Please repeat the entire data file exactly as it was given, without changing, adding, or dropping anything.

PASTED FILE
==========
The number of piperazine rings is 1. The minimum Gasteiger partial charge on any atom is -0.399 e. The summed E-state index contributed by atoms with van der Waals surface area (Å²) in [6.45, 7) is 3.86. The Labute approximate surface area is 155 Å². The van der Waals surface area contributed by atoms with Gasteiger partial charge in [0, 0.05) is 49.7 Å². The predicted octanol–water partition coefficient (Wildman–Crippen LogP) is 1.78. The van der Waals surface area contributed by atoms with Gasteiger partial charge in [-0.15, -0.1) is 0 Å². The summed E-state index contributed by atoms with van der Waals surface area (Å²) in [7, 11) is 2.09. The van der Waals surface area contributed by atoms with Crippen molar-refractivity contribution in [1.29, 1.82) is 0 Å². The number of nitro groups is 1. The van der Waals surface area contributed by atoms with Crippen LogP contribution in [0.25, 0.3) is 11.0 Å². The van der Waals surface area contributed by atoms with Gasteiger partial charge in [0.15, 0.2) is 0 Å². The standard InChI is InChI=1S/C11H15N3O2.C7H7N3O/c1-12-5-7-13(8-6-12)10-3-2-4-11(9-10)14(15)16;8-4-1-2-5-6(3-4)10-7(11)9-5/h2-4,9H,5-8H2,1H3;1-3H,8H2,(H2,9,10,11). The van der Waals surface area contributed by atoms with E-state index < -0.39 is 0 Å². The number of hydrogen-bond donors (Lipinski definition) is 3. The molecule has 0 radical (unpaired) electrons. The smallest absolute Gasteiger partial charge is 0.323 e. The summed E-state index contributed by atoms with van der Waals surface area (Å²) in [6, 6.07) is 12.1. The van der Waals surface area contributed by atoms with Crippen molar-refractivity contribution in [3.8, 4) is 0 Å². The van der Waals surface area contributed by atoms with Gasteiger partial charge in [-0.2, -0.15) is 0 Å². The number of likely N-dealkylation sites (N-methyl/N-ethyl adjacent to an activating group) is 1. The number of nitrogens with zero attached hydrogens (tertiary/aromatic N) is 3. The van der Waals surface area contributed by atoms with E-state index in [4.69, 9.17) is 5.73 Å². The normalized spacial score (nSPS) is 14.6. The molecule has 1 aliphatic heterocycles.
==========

The number of piperazine rings is 1. The minimum Gasteiger partial charge on any atom is -0.399 e. The summed E-state index contributed by atoms with van der Waals surface area (Å²) in [6.45, 7) is 3.86. The Labute approximate surface area is 155 Å². The van der Waals surface area contributed by atoms with Gasteiger partial charge in [0, 0.05) is 49.7 Å². The predicted octanol–water partition coefficient (Wildman–Crippen LogP) is 1.78. The van der Waals surface area contributed by atoms with Gasteiger partial charge in [-0.15, -0.1) is 0 Å². The summed E-state index contributed by atoms with van der Waals surface area (Å²) in [7, 11) is 2.09. The van der Waals surface area contributed by atoms with Crippen molar-refractivity contribution in [1.29, 1.82) is 0 Å². The number of nitro groups is 1. The van der Waals surface area contributed by atoms with Crippen LogP contribution in [0.25, 0.3) is 11.0 Å². The van der Waals surface area contributed by atoms with Gasteiger partial charge in [0.15, 0.2) is 0 Å². The standard InChI is InChI=1S/C11H15N3O2.C7H7N3O/c1-12-5-7-13(8-6-12)10-3-2-4-11(9-10)14(15)16;8-4-1-2-5-6(3-4)10-7(11)9-5/h2-4,9H,5-8H2,1H3;1-3H,8H2,(H2,9,10,11). The van der Waals surface area contributed by atoms with E-state index < -0.39 is 0 Å². The number of hydrogen-bond donors (Lipinski definition) is 3. The molecule has 0 radical (unpaired) electrons. The smallest absolute Gasteiger partial charge is 0.323 e. The summed E-state index contributed by atoms with van der Waals surface area (Å²) in [6, 6.07) is 12.1. The van der Waals surface area contributed by atoms with Crippen molar-refractivity contribution in [3.8, 4) is 0 Å². The van der Waals surface area contributed by atoms with Gasteiger partial charge in [-0.2, -0.15) is 0 Å². The number of likely N-dealkylation sites (N-methyl/N-ethyl adjacent to an activating group) is 1. The number of nitrogens with zero attached hydrogens (tertiary/aromatic N) is 3. The van der Waals surface area contributed by atoms with E-state index in [4.69, 9.17) is 5.73 Å². The normalized spacial score (nSPS) is 14.6. The molecule has 1 aliphatic heterocycles.